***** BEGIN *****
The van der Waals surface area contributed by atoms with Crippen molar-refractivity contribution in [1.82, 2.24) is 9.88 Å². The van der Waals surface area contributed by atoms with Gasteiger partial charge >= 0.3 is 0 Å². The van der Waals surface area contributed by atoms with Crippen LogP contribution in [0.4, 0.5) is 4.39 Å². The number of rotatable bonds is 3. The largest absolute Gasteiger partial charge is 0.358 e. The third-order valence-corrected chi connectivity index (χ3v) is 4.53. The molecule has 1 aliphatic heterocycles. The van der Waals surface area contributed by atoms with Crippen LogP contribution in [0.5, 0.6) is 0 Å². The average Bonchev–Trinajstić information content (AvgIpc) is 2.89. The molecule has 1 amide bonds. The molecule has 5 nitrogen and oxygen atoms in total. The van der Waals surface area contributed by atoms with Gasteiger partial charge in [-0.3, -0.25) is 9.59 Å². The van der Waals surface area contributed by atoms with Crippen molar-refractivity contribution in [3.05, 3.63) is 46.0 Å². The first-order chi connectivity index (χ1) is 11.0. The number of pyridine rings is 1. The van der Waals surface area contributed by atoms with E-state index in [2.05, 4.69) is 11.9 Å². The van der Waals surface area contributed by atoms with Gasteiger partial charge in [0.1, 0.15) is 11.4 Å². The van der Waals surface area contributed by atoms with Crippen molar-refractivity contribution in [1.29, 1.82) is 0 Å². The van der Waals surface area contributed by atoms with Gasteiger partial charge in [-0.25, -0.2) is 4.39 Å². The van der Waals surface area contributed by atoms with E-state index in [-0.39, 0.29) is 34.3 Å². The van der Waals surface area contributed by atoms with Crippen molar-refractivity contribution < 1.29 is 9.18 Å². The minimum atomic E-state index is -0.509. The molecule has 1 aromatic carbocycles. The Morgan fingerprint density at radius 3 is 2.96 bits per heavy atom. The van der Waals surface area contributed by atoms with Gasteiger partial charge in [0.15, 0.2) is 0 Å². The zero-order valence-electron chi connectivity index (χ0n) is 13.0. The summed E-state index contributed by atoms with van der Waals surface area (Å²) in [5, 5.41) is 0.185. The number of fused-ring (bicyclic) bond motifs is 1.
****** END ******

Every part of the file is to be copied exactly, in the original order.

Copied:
The van der Waals surface area contributed by atoms with Crippen molar-refractivity contribution in [1.82, 2.24) is 9.88 Å². The van der Waals surface area contributed by atoms with Gasteiger partial charge >= 0.3 is 0 Å². The van der Waals surface area contributed by atoms with Crippen LogP contribution in [0.4, 0.5) is 4.39 Å². The number of rotatable bonds is 3. The largest absolute Gasteiger partial charge is 0.358 e. The third-order valence-corrected chi connectivity index (χ3v) is 4.53. The molecule has 1 aliphatic heterocycles. The van der Waals surface area contributed by atoms with Crippen LogP contribution in [0.5, 0.6) is 0 Å². The average Bonchev–Trinajstić information content (AvgIpc) is 2.89. The molecule has 1 amide bonds. The molecule has 5 nitrogen and oxygen atoms in total. The van der Waals surface area contributed by atoms with Gasteiger partial charge in [-0.3, -0.25) is 9.59 Å². The van der Waals surface area contributed by atoms with Crippen molar-refractivity contribution in [3.05, 3.63) is 46.0 Å². The first-order chi connectivity index (χ1) is 11.0. The number of pyridine rings is 1. The van der Waals surface area contributed by atoms with E-state index in [2.05, 4.69) is 11.9 Å². The van der Waals surface area contributed by atoms with Gasteiger partial charge in [0.1, 0.15) is 11.4 Å². The van der Waals surface area contributed by atoms with Crippen molar-refractivity contribution in [1.29, 1.82) is 0 Å². The van der Waals surface area contributed by atoms with Gasteiger partial charge in [-0.25, -0.2) is 4.39 Å². The van der Waals surface area contributed by atoms with E-state index in [-0.39, 0.29) is 34.3 Å². The van der Waals surface area contributed by atoms with Crippen molar-refractivity contribution < 1.29 is 9.18 Å². The minimum atomic E-state index is -0.509. The molecule has 1 aromatic carbocycles. The Morgan fingerprint density at radius 3 is 2.96 bits per heavy atom. The van der Waals surface area contributed by atoms with Gasteiger partial charge in [0.15, 0.2) is 0 Å². The zero-order valence-electron chi connectivity index (χ0n) is 13.0. The summed E-state index contributed by atoms with van der Waals surface area (Å²) in [5, 5.41) is 0.185. The number of fused-ring (bicyclic) bond motifs is 1.